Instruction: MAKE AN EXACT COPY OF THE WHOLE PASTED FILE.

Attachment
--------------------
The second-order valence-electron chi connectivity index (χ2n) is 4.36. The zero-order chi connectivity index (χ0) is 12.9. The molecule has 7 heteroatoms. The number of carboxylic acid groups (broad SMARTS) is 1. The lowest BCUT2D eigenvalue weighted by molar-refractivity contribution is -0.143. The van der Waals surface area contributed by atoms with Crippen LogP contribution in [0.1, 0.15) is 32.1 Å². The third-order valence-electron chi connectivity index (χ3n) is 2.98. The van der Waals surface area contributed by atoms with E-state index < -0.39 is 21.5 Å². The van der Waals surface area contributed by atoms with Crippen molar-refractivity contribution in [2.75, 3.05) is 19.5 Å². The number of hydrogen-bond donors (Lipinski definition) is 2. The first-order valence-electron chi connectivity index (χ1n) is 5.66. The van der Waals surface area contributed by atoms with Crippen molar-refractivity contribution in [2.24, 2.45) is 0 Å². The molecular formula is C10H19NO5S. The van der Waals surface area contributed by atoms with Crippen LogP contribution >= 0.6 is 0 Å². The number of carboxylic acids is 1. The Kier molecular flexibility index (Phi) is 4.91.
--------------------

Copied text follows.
The second-order valence-electron chi connectivity index (χ2n) is 4.36. The zero-order chi connectivity index (χ0) is 12.9. The molecule has 7 heteroatoms. The number of carboxylic acid groups (broad SMARTS) is 1. The lowest BCUT2D eigenvalue weighted by molar-refractivity contribution is -0.143. The van der Waals surface area contributed by atoms with Crippen LogP contribution in [0.1, 0.15) is 32.1 Å². The third-order valence-electron chi connectivity index (χ3n) is 2.98. The van der Waals surface area contributed by atoms with E-state index < -0.39 is 21.5 Å². The van der Waals surface area contributed by atoms with Crippen molar-refractivity contribution in [2.75, 3.05) is 19.5 Å². The number of hydrogen-bond donors (Lipinski definition) is 2. The first-order valence-electron chi connectivity index (χ1n) is 5.66. The van der Waals surface area contributed by atoms with Crippen molar-refractivity contribution in [2.24, 2.45) is 0 Å². The molecular formula is C10H19NO5S. The van der Waals surface area contributed by atoms with Crippen LogP contribution >= 0.6 is 0 Å². The number of carboxylic acids is 1. The Kier molecular flexibility index (Phi) is 4.91.